Cardiff has officially admitted that they plan to launch a bid for the 2026 Commonwealth Games by setting out a "road map" of international events it wants to host to show its capabilities.

They include the Canoe Slalom World Cup, the British Indoor Rowing Championships, a Masters Rowing Championship and a stopover of the Volvo Round The World Yacht Race in June 2018.

Cardiff City Council plans to launch Commonwealth Games planning team that will undertake an an audit of South Wales' sports assets and infrastructure necessary for a successful bid, which they estimate would cost £530 million.

Consultants Arup have, meanwhile, been appointed by the Welsh Government to carry out a study into potential Games venues, including the Millennium Stadium, a host city for football during London 2012 but which would be the proposed venue for the athletics.

Other proposals include a temporary tank at the Cardiff Sports Village to stage aquatics, rowing in Cardiff Bay and canoeing and kayaking at the Cardiff International White Water Centre.

Any bid, though, will be dependent on it being able to help drive forward the regeneration of the Welsh capital, as Manchester did when they hosted the Commonwealth Games in 2002 and what Glasgow are doing in the build-up to next year's edition.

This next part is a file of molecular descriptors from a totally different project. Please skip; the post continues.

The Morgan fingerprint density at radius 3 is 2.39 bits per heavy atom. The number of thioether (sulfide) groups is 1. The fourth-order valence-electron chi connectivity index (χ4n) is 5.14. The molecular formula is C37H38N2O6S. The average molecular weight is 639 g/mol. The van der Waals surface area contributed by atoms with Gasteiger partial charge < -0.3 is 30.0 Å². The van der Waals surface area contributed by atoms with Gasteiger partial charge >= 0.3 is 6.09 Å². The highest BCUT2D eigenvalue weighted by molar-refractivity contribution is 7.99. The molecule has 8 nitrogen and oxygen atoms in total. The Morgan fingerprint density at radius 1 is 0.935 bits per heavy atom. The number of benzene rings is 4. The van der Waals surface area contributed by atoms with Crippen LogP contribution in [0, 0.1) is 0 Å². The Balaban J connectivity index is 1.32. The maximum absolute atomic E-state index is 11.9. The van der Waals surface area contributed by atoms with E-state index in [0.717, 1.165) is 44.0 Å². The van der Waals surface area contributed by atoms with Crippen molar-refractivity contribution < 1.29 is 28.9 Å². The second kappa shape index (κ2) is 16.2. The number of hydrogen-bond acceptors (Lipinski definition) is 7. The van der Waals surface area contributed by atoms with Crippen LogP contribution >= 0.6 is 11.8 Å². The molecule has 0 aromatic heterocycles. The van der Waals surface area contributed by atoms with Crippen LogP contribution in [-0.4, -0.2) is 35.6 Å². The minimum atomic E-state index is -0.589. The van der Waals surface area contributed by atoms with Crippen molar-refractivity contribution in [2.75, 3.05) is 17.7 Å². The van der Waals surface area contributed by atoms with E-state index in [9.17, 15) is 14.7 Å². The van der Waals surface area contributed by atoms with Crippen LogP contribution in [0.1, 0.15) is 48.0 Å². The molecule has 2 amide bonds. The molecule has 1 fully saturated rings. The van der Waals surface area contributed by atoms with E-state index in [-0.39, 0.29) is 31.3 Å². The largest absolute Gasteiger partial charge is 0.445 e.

"When we look at major events, particularly in the current economic climate, we cannot afford luxuries anymore," said Huw Thomas, the Councillor at Cardiff City Council with responsibility for sport‚ leisure and culture.

"We need a major events strategy driven by regeneration.

"The Commonwealth Games would have fantastic potential to deliver that.

"Just look at what is happening in Glasgow right now.

"If the city is serious about hosting it in 13 years' time we need a road map setting out how we do that and what sort of events we need to attract to show our capability of hosting these kind of events.

"We need to move on from the two-bob events of the past that deliver questionable value, we need to concentrate on events that will project Cardiff on a global scale and deliver real jobs and investment."

Cardiff last hosted the event, when it was known as the Empire Games, in 1958.

A total of 1,122 athletes from 35 countries took part in ten sports.

At Glasgow next year nearly 7,000 athletes from 72 countries are due to take part in 17 sports.

"As we saw in London and seeing in Glasgow, it can be an incredible boom for communities that have not seen real investment possibly ever," said Thomas.

"I think it can invigorate not just the whole city, but the whole region.

"If these Games are to be a success the region will be a major part of them."
By Duncan Mackay